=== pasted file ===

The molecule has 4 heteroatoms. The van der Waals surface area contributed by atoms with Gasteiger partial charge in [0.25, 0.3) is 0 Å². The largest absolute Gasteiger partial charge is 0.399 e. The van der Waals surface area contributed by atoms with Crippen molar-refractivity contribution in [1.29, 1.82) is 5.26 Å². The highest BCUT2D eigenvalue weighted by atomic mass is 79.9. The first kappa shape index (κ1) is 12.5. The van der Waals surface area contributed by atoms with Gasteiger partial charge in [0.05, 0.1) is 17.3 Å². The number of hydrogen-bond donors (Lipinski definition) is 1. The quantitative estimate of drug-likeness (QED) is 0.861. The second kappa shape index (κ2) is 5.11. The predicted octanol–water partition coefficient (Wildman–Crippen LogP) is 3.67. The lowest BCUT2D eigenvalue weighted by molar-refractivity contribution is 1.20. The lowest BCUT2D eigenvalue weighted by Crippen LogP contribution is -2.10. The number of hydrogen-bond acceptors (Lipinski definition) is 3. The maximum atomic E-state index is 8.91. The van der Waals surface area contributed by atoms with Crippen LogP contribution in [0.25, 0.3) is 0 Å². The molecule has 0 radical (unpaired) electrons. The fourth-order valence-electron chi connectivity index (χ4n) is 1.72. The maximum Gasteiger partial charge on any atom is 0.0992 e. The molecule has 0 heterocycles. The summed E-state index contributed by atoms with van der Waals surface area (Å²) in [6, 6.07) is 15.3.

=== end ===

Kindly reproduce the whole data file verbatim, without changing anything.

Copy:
The molecule has 4 heteroatoms. The van der Waals surface area contributed by atoms with Gasteiger partial charge in [0.25, 0.3) is 0 Å². The largest absolute Gasteiger partial charge is 0.399 e. The van der Waals surface area contributed by atoms with Crippen molar-refractivity contribution in [1.29, 1.82) is 5.26 Å². The highest BCUT2D eigenvalue weighted by atomic mass is 79.9. The first kappa shape index (κ1) is 12.5. The van der Waals surface area contributed by atoms with Gasteiger partial charge in [0.05, 0.1) is 17.3 Å². The number of hydrogen-bond donors (Lipinski definition) is 1. The quantitative estimate of drug-likeness (QED) is 0.861. The second kappa shape index (κ2) is 5.11. The predicted octanol–water partition coefficient (Wildman–Crippen LogP) is 3.67. The lowest BCUT2D eigenvalue weighted by molar-refractivity contribution is 1.20. The lowest BCUT2D eigenvalue weighted by Crippen LogP contribution is -2.10. The number of hydrogen-bond acceptors (Lipinski definition) is 3. The maximum atomic E-state index is 8.91. The van der Waals surface area contributed by atoms with Crippen LogP contribution in [0.25, 0.3) is 0 Å². The molecule has 0 radical (unpaired) electrons. The fourth-order valence-electron chi connectivity index (χ4n) is 1.72. The maximum Gasteiger partial charge on any atom is 0.0992 e. The molecule has 0 heterocycles. The summed E-state index contributed by atoms with van der Waals surface area (Å²) in [6, 6.07) is 15.3.